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"A Dialogue with Artist: Rainer Hehl"  

  Kayo Tokuda (Curator)

Curator (Q): I feel you are gifted on empathy. We find ‘beauty’ in nature but can also find it in people, nature, architecture, food, artifact and art. The empathy can be power to understand each other. Every one has different value and live in different culture. How do you live and think everyday?    

Rainer Hehl (A): I think empathy is a way of sharing and we feel empathic if we are able to share things that we have in common. What do I have in common with other people and with nature? As soon as we connect we have a lot in common and the experience of architecture, food and art brings us together to some extend. It’s like in animism – I can establish a connection to plants and animals because I can recognize myself in certain aspects of them, as there is something human in the plants and the animals. I feel close to the belief of some indigenous tribes that there is only one culture, which is the culture of humanity, and which can be shared. On the other hand there are many different natures, if we understand nature as a very specific eco-system, which is related to a local condition and a local context.    

 

So yes, empathy can be seen as the power to understand each other, but it is also there to establish a common ground for shared experience. I feel affected by the beauty of things, people and actions around me because it is situated in the same world. It’s a wonderful moment when people who have different values and beliefs are affected by the same kind of beauty, because it makes them part of the same world, it’s the world of humanity and nature takes part of it.    

 

It is a learning process to enhance empathy. It requires imagination and the ability to see the world with the eyes of the other one. To a certain degree we have to leave our own mindset and to feel with the other and then in turn bring it together with our own affection. We have to leave behind a single-minded perspective and allow multiple other emotions to be part of us.  How I live and think every day is then related to the question how I connect my own experiences to ‚other worlds‘, to different ‚natures‘ and I hope in this learning process I will be able to increase my ability to be affected by others and share their emotions, values and beliefs.  

 

Q: What is your motivation for the projects in Brazil and future architecture in Germany?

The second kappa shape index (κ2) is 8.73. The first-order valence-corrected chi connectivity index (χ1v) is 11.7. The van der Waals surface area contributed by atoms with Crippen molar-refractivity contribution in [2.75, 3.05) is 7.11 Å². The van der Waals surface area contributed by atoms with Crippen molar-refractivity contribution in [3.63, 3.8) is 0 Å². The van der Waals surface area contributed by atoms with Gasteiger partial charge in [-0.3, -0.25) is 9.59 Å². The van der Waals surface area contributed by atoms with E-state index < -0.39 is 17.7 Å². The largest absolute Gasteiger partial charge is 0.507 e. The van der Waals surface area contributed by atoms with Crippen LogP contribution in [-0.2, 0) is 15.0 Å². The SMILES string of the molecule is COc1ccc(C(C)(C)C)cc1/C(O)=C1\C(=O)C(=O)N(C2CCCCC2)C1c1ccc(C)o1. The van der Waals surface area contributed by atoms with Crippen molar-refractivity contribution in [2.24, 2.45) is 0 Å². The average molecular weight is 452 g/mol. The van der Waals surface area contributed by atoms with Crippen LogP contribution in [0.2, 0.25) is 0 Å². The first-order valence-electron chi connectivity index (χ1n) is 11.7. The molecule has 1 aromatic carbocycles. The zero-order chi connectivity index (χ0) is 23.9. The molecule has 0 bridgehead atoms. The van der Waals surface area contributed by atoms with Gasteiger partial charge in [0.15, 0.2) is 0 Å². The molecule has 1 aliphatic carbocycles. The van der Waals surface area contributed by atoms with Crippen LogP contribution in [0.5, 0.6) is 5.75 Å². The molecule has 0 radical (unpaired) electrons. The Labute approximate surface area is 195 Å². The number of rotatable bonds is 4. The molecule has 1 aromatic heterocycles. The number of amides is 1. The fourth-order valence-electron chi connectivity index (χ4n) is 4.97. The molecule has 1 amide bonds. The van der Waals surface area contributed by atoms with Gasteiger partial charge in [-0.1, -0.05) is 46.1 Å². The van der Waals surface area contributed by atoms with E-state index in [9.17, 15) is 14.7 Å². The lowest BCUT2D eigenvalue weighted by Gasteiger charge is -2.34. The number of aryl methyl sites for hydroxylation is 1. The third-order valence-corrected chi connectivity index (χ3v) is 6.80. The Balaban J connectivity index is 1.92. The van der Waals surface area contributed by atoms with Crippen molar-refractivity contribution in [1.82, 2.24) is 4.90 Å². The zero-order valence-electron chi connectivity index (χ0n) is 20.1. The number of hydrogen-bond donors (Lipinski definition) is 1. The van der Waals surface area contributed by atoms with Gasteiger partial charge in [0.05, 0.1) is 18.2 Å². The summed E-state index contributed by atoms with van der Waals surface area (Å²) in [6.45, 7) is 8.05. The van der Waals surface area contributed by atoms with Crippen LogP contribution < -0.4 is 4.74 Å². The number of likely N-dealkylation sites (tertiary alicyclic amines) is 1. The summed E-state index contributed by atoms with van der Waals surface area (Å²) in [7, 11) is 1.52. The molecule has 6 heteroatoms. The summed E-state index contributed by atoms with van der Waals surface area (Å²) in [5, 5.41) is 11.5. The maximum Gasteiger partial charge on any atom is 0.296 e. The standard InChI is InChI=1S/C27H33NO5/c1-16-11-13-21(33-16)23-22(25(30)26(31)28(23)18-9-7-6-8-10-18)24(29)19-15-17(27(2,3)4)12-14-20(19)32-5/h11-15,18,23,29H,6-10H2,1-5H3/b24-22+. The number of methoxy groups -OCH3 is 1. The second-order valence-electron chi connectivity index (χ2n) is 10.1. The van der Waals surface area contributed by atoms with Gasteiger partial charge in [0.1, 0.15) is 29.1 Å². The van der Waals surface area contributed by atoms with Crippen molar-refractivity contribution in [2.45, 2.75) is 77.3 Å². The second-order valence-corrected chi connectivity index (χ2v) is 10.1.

A: The way to project things for Germany is different from projecting for Brazil. I think each context needs its specific approaches and questions. Each case has to be seen in its cultural, social and political dimension, which is then related to specific challenges.   My motivation in Germany is more concentrated space production in relation to emotional impacts. I think here architecture has lost its ability to affect people. We have a very rational mindset in Germany and things have to be efficient. Sustainability for example is a big topic but it is rather based on calculations. And now with the pandemic people are loosing even more a tactile relationship to the physical reality and how collectivity is performed in physical space. We can think in ecological terms but there is a lack of contemplation in regard to the natural environment. Here, my motivation is to increase the spatial performance of architecture.  

 

In Brazil spatial performance is stronger and people have the ability to connect emotionally, but here we need more thought on the organization of space and the collective use of resources. So its more about awareness for collective concerns and the rationality for how we can improve the relationship between constructed and natural environments. The motivation lies more in the aspect of capacity building. How is a certain way of spatial production empowering people for self control when the political conditions are unstable? How can we gain autonomy and self-sufficiency. Brazil is very rich but has a problem in the distribution of richness. How can we create an access for the richness on a collective basis?